Black Looks - Including an African LGBTIQ+ Archive

Africa , Social Movements, Uprisings

Haiti and the endless revolution

First published in Pambazuka News  – Issue 522

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Aristide’s return to Haiti, the West’s war on Gaddafi, AU intervention and protests in Senegal and Morroco are among the stories covered in this week’s round-up of African uprisings, compiled by Sokari Ekine.

On Friday 18 March, President Bertrand Aristide returned to Haiti after being ousted in a US backed coup on 29 February 2004. For the past seven years the US has done everything to stop him from returning home. This time they failed as the South African government refused to prevent him from leaving.

Haitian lawyer and blogger, Ezili Danto wrote about Aristide’s home coming and warmly remembered:

Father Gerard Jean-Juste and Lovinsky Pierre Antoine and all those who gave their life for this dat of return of the people’s voice’.

A new struggle now awaits the Haitian people and their allies. In this post, Ms Danto asks that we ‘don’t be distracted by Aristide in Haiti’:

‘Keep vigilant for the carnival of violence will be blamed on Lavalas and Aristide. No doubt about this, the chest board is set. The perpetrators will be seen as the peacemakers along with those in white trucks (horse?) justifying over $860million per year for their presence in Haiti. A larger game, in which we anti-Duvalierists Haitians are pawns, is playing out. Supposedly, Obama and Ban Ki Moon called Zuma to ask the South African president to delay the flight. Zuma said he would not. What’s the outcome, an assassination where Obama points to his efforts at stopping the return before the fraudulent US selections in Haiti take place? Who knows, but this effort is the work of unseen hands? Perhaps the universal good will turn their plans around??? As of now at Ezili’s HLLN we see the liberators, Haiti’s peoples, as mere CONSUMERS of this orchestrated “return.” Not a good empowering position at all. Stay tune.’


I am confused by the UNSC decision to enforce a No-Fly zone [NFZ] over Libya. I’m not the only one. Yesterday US Congresswoman for the DC, Eleanor Holmes Norton expressed her concern that Congress had not been properly consulted and raised a number of questions: ‘Why was the decision made immediately after Congress went on recess? Is it that Gaddafi must go or is it to protect civilians? Are we involved in a NFZ or is this an all out attack on Libya?’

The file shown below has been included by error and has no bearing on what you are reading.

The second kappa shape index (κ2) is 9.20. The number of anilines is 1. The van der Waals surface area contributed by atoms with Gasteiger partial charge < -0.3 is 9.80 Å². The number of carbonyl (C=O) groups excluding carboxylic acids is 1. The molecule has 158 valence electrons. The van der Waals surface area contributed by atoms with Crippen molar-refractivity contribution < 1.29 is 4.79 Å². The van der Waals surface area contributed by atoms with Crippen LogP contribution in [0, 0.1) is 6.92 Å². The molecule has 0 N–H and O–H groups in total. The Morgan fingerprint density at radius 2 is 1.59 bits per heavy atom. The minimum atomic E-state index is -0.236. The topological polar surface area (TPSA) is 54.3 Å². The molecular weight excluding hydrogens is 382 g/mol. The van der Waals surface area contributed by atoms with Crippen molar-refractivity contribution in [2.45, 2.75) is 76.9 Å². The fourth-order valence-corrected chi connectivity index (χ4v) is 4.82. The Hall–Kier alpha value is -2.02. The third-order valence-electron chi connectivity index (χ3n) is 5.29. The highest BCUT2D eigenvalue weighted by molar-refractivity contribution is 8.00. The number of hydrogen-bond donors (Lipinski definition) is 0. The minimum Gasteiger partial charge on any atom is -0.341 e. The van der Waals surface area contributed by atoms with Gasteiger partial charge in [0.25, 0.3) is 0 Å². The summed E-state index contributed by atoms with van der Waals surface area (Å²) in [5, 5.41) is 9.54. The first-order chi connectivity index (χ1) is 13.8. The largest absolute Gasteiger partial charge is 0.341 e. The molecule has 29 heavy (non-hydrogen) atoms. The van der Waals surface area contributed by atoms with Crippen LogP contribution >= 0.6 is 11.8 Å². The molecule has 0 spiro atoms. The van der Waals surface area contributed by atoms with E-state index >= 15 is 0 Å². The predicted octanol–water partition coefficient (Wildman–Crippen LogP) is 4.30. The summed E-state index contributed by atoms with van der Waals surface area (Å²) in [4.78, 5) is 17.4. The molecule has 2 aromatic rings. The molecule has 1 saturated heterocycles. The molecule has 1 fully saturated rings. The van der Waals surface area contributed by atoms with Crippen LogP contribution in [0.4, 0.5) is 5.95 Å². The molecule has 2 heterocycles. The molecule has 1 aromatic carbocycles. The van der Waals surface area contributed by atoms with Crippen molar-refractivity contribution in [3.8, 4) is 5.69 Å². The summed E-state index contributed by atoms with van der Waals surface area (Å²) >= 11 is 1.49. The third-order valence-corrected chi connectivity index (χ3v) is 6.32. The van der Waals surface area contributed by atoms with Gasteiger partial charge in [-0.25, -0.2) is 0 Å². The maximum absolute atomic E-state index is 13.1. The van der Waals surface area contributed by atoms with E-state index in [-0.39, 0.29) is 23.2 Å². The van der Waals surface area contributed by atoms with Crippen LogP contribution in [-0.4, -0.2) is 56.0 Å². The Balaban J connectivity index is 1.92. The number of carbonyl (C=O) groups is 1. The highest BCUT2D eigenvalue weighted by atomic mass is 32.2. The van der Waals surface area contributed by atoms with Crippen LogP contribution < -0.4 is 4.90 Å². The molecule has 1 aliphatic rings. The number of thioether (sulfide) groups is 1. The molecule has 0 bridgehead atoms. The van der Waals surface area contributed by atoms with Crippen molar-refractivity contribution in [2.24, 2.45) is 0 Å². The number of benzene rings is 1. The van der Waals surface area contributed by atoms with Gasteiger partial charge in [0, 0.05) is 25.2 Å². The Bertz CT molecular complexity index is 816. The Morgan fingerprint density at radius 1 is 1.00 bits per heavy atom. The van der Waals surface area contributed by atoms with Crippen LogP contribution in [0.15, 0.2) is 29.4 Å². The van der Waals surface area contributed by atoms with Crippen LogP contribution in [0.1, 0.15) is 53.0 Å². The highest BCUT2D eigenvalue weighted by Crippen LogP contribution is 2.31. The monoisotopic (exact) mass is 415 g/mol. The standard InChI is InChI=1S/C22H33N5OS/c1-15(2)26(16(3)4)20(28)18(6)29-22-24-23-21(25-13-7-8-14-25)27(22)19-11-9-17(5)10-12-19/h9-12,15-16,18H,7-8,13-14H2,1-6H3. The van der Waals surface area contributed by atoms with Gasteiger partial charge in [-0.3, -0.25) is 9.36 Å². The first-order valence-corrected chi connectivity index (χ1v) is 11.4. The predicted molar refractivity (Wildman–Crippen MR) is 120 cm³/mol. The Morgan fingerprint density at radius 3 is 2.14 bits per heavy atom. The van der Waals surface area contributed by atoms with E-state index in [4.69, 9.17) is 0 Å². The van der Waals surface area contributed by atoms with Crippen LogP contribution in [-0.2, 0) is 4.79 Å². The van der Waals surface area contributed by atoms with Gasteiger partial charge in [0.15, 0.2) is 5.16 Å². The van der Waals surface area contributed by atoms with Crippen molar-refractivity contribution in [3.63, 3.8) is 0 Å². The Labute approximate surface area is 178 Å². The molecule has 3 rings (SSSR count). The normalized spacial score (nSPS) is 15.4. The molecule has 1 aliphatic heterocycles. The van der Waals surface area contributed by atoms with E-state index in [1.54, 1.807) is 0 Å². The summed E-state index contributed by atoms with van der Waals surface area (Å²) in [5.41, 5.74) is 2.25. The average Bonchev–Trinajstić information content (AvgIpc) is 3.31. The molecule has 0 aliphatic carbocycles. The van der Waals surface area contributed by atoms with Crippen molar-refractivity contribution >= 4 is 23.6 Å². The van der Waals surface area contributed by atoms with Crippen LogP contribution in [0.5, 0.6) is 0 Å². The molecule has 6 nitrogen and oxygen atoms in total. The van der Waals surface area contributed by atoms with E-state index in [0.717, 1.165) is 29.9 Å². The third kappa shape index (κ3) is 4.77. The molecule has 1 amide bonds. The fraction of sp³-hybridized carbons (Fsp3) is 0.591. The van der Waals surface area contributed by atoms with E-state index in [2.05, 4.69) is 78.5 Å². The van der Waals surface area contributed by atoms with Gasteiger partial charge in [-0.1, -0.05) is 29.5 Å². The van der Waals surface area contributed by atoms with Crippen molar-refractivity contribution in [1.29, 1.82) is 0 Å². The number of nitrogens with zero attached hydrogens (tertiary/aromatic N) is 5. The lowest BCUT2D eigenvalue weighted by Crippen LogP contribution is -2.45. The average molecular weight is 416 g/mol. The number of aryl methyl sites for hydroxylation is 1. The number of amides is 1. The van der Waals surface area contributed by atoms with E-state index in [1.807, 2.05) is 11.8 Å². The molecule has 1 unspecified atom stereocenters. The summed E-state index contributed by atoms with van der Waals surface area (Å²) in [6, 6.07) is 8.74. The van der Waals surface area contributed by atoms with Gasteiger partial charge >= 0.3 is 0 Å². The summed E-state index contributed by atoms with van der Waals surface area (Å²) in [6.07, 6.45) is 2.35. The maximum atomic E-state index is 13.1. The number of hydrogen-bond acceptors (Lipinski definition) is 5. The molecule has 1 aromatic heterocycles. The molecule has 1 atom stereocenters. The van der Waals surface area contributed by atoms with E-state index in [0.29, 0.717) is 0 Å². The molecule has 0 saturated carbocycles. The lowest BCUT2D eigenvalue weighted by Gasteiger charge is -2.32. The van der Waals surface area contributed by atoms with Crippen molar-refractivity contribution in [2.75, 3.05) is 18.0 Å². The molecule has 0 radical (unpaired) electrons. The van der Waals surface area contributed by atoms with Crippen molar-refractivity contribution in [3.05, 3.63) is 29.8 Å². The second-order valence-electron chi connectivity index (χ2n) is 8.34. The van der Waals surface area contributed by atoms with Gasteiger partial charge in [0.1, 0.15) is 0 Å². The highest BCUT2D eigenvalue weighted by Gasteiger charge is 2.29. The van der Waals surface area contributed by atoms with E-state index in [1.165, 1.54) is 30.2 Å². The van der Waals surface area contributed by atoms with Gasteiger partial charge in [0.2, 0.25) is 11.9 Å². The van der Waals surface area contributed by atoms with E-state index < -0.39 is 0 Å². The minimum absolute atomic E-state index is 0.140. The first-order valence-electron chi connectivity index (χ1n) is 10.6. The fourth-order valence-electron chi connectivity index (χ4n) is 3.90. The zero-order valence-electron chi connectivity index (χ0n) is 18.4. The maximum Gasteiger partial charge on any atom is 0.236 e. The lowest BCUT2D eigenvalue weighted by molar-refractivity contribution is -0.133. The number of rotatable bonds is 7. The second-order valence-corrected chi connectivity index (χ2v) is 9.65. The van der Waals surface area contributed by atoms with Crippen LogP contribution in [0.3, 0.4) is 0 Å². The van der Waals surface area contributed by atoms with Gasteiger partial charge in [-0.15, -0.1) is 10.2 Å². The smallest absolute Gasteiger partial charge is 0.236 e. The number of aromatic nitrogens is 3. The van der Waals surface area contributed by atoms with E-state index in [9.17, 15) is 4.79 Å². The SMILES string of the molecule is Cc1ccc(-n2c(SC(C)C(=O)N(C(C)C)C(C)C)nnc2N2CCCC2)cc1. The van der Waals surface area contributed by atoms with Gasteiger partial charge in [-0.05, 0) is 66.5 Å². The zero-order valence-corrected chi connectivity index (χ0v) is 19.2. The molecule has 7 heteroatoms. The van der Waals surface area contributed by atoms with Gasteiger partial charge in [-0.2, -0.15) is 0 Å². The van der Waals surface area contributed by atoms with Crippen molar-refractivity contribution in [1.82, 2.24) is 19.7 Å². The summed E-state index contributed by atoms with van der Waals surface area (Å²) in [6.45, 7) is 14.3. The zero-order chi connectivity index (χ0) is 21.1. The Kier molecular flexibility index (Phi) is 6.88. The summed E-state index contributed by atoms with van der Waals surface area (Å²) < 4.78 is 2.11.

I search for the right questions as to what is happening and wonder where will it all end? The Libyan people rising up against Gaddafi is right and long overdue. But what appears to be happening is quite different. The US, France and Britain are bombing ground forces, military installations and Gaddafi’s compound. Does it matter that the US/UN are once again displaying their and hypocrisy along with the usual righteous arrogance? What about the millions of innocent civilians who have been killed by the US in Afghanistan and Iraq —and this despite their so-called precision weapons? Their own torture chambers, imprisonment for years without trial and recent photos of yet more US army personal torturing prisoners this time in Afghanistan. Does it matter that the US has chosen to intervene in Libya but not in Bahrain? Will they intervene in Yemen where last week government forces killed 52 unarmed protestors and where the US has supplied US$300 million in military aid? And if uprisings spread to Saudi Arabia and Syria — will they attack them? What criteria is being used to make these military decisions? The British prime minister, David Cameron uses ‘double speak’ in his response to the bombings which I interpret as the Security Council resolution will be applied as we see fit and that might well include getting rid of Gaddafi. In response the British Parliament voted an incredible 557 to 13 in support of the war.